Lawrence Livermore National Laboratory (LLNL; Livermore, CA) and NASA Ames Research Center are partnering with BioLuminate Inc. (San Jose, CA) to commercialize a prototype tool for cancer detection called a Smart Probe. The device, which is smaller than the needle used in routine blood tests, is inserted into breast tissue after an initial screening indicates an area of concern. Without removing tissue, the probe reportedly can spot 5 to 7 known indicators of breast cancer within a minute.
Sensors on the tip of the probe measure optical, electrical, and chemical properties that are known to differ between healthy and cancerous tissues--including oxygen partial pressure, electrical impedance, and the light scattering and absorption properties of deoxygenated hemoglobin, vascularization, and tissue density. Computer software then compares the data to a set of known, archived parameters that indicate the presence or absence of cancer. The results are displayed instantly on a computer screen.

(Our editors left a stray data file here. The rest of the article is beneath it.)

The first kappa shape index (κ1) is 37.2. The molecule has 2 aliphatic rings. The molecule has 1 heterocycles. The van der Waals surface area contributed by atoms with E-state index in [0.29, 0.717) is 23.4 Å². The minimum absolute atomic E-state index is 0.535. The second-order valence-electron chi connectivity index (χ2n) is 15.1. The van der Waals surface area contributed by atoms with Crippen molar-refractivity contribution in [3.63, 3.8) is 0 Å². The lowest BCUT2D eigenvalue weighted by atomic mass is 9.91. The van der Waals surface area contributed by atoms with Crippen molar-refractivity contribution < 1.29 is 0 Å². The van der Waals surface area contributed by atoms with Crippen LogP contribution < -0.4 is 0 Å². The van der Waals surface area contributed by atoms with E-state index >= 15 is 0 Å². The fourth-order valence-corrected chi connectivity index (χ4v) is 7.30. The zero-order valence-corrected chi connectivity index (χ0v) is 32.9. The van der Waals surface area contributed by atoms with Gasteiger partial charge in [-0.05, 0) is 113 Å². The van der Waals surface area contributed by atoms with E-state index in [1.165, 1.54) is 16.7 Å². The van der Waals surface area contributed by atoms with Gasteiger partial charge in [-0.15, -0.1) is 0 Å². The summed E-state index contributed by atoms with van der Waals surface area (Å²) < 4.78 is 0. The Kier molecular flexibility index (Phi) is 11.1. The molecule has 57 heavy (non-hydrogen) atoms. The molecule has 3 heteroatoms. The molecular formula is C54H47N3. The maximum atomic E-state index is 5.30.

According to project researchers, the tool has the potential to offer earlier, more accurate breast cancer detection without tissue removal at accuracy levels comparable to surgical biopsies. First human studies using the device are expected to begin this spring at sites to be selected in Northern California. The device is expected to be commercially available by 2003.
Eventually, the scientists expect the "Smart Probe" will help with the detection of prostate, lung, colon, cervical and brain cancer.